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Mr. Vaizey: To ask the Secretary of State for Culture, Media and Sport what discussions members his Department have had with the National Lottery Commission on Camelot's proposed entry into the commercial market for bill payments and mobile telephone payments; and whether the Commission has made any assessment of the potential effect of such an entry on the commercial market in the area. 
Mr. Simon: My officials and I have regular meetings with the National Lottery Commission about the full range of National Lottery Regulation issues, and the possibility of Camelot providing ancillary services has been discussed in that context.
Mr. Carmichael: To ask the Secretary of State for Culture, Media and Sport what assessment he has made of the likely effects of digital switchover under the provisions of the Digital Economy Bill on the ability of local commercial radio stations without a digital path to continue to broadcast on the analogue spectrum. 
Mr. Simon: No specific assessment has been made of the impact of the radio provisions set out in the draft Digital Economy Bill on local commercial stations remaining on FM after the digital radio switchover. However, these provisions, and the proposals in the Digital Britain White Paper, were made following 18 months of consultation with the radio industry, which included representatives of small local commercial stations.
Mr. Carmichael: To ask the Secretary of State for Culture, Media and Sport what percentage of Scottish households are able to receive digital radio services; what plans his Department has to increase coverage for digital radio in Scotland before 2015; what the cost of implementing those plans will be; and who will pay for the implementation. 
Mr. Simon: The Spectrum Planning Group, which formed part of the Digital Radio Working Group, reported in November 2008 that 77.8 per cent. of the population in Scotland had access to indoor Digital Audio Broadcasting (DAB).
Coverage of digital radio broadcasting in the UK continues to increase and both the commercial and the BBC's national multiplexes now reach about 90 per cent. of the UK population. The Digital Radio Upgrade programme will require new investment in building and improving DAB coverage and reception. To this end we will be working with the BBC and commercial operators to ensure coverage of DAB is comparable to FM by the end of 2014.
Mr. Simon: The Spectrum Planning Group, which formed part of the Digital Radio Working Group, reported in November 2008 that 76.2 per cent. of the population in Scotland had access to digital commercial radio services, while 77.8 per cent. of the population in Scotland has access to BBC digital radio services. Figures are based on indoor coverage.
Mr. Simon: While a written document is not provided to new staff, they are directed towards the departmental intranet on starting which outlines in detail the procedures and guidance on this matter. They are also given an emergency contact card which encourages them to read the evacuation procedures and provides them with key essential numbers for internal security, NHS Direct and other such contacts.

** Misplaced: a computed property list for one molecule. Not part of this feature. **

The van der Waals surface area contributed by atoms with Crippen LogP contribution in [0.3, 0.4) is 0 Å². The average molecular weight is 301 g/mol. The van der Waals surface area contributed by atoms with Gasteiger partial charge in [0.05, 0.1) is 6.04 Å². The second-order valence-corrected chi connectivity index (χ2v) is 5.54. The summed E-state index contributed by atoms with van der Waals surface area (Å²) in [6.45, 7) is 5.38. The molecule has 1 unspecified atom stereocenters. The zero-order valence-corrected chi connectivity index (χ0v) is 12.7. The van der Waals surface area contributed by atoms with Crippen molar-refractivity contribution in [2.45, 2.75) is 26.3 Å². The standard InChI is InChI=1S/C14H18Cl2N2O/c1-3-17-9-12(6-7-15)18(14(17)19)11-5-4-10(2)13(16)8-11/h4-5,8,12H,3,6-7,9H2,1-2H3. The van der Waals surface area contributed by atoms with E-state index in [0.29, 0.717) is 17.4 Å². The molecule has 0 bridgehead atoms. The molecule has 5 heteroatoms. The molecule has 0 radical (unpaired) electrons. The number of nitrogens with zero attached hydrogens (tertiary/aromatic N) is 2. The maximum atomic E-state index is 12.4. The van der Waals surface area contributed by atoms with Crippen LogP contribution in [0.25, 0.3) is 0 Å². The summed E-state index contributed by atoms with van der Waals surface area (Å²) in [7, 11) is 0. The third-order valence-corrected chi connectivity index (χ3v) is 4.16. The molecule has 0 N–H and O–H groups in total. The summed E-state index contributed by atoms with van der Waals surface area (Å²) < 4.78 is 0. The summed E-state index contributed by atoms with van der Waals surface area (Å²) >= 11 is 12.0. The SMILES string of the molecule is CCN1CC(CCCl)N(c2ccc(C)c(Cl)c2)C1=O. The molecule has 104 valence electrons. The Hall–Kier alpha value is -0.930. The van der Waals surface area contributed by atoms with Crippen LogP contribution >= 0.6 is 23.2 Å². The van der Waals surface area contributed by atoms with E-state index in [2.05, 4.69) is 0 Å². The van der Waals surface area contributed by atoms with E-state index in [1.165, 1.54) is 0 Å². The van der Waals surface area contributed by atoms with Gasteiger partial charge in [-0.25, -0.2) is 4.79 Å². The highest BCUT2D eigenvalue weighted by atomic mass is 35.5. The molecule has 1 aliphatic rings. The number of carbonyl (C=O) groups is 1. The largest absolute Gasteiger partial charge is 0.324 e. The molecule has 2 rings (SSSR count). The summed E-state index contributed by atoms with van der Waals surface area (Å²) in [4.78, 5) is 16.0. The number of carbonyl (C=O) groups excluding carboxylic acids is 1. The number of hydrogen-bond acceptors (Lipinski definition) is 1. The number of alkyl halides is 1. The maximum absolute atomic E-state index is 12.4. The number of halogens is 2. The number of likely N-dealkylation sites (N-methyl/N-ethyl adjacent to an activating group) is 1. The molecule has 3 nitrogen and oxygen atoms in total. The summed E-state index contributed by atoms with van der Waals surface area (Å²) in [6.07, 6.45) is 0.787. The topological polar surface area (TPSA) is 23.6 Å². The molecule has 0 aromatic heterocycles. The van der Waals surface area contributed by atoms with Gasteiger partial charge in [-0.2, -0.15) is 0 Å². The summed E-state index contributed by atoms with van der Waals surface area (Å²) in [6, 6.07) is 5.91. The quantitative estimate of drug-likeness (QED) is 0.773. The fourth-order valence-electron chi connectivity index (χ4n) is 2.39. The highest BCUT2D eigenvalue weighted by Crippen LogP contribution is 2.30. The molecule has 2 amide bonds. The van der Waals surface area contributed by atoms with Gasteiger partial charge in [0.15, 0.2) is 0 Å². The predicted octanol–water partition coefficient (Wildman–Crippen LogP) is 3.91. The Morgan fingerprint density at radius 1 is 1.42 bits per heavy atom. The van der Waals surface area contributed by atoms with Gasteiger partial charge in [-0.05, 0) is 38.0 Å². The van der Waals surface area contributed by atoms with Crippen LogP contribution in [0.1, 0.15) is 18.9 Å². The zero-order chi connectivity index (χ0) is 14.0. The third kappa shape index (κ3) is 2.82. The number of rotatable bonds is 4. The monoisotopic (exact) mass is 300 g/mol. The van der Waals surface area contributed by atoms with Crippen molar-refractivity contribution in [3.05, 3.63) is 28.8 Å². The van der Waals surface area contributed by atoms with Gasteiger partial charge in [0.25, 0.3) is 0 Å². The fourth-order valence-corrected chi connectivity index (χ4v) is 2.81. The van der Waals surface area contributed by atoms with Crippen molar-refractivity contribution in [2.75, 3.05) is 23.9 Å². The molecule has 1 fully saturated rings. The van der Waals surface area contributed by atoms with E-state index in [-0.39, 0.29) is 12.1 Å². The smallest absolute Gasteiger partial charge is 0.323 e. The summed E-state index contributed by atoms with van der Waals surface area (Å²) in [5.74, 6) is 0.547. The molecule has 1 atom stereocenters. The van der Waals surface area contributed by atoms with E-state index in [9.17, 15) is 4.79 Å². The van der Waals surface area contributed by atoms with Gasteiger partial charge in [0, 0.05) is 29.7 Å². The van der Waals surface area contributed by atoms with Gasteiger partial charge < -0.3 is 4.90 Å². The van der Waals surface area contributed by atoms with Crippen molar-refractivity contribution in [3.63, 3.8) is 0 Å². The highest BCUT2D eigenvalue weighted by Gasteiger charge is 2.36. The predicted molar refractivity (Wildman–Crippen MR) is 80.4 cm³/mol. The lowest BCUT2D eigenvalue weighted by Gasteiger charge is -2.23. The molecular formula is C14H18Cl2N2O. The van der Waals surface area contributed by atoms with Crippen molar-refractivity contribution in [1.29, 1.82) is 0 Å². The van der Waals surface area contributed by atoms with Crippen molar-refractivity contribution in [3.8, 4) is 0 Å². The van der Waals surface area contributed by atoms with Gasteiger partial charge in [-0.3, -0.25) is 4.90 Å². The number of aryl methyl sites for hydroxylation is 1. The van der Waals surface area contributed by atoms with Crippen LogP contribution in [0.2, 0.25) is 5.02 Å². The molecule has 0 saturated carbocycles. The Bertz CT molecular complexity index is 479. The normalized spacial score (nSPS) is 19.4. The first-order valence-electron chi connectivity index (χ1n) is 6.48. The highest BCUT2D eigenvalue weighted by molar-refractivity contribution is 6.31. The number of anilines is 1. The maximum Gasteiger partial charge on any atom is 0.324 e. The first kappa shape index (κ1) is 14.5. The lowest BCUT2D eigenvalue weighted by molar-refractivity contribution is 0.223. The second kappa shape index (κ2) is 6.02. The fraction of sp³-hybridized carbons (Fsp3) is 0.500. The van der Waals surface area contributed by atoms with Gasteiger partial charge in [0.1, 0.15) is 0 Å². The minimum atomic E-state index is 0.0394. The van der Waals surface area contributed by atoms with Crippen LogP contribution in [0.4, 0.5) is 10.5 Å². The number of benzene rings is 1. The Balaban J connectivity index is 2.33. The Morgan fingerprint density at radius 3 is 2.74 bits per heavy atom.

Mr. Davidson: To ask the Secretary of State for Defence what sub-contracts have been awarded in his Department's aircraft carriers procurement programme; and what the monetary value is of each such sub-contract. 
Mr. Quentin Davies: As at 21 December 2009, a total of 93 sub-contracts had been placed by the Aircraft Carrier Alliance to support the build of the two Queen Elizabeth Class Aircraft Carriers. A detailed list of these sub-contracts will be placed in the Library of the House.
Willie Rennie: To ask the Secretary of State for Defence what percentage of each helicopter type in the (a) Army Air Corps, (b) Royal Navy and (c) Royal Air Force is (i) in service and (ii) fit for purpose. 
"In-Service" has been taken to mean the effective fleet which covers all aircraft barring those which are redundant, declared surplus or awaiting disposal. Aircraft in the Forward Fleet are those aircraft that are available to Front Line Commands for Operational and training purposes. 'Fit for purpose' has been taken to mean which are 'Available'. This is defined as those aircraft within the Forward Fleet that are considered capable of carrying out their planned missions on a given date. The number of helicopters available varies from day to day, primarily due to routine maintenance requirements.
All aircraft in the Forward Fleet which are not Available are classified as Short-Term Unserviceable, because they may be undergoing first-line maintenance, other minor works or being prepared for transportation. Aircraft which are Short-Term Unserviceable can usually be made Available relatively quickly.
The Departmental Fleet comprises effective and non-effective aircraft. Non-effective aircraft are those aircraft still on the Military Register which are declared surplus and awaiting disposal and are no longer expected to be flown. Effective aircraft comprise those in the Depth Fleet and those in the Forward Fleet.
Aircraft in the Depth Fleet are those which are undergoing modification, depth maintenance and repair; in storage (including attrition aircraft); surplus aircraft awaiting classification as 'ineffective'; or Trials aircraft.
|Helicopter type/mark||Departmental fleet (number of aircraft)||Effective fleet (number of aircraft)||Proportion of departmental fleet that is effective (percentage)||Forward fleet (number of aircraft)||Available (number of aircraft)||Proportion of forward fleet that is available (percentage)|
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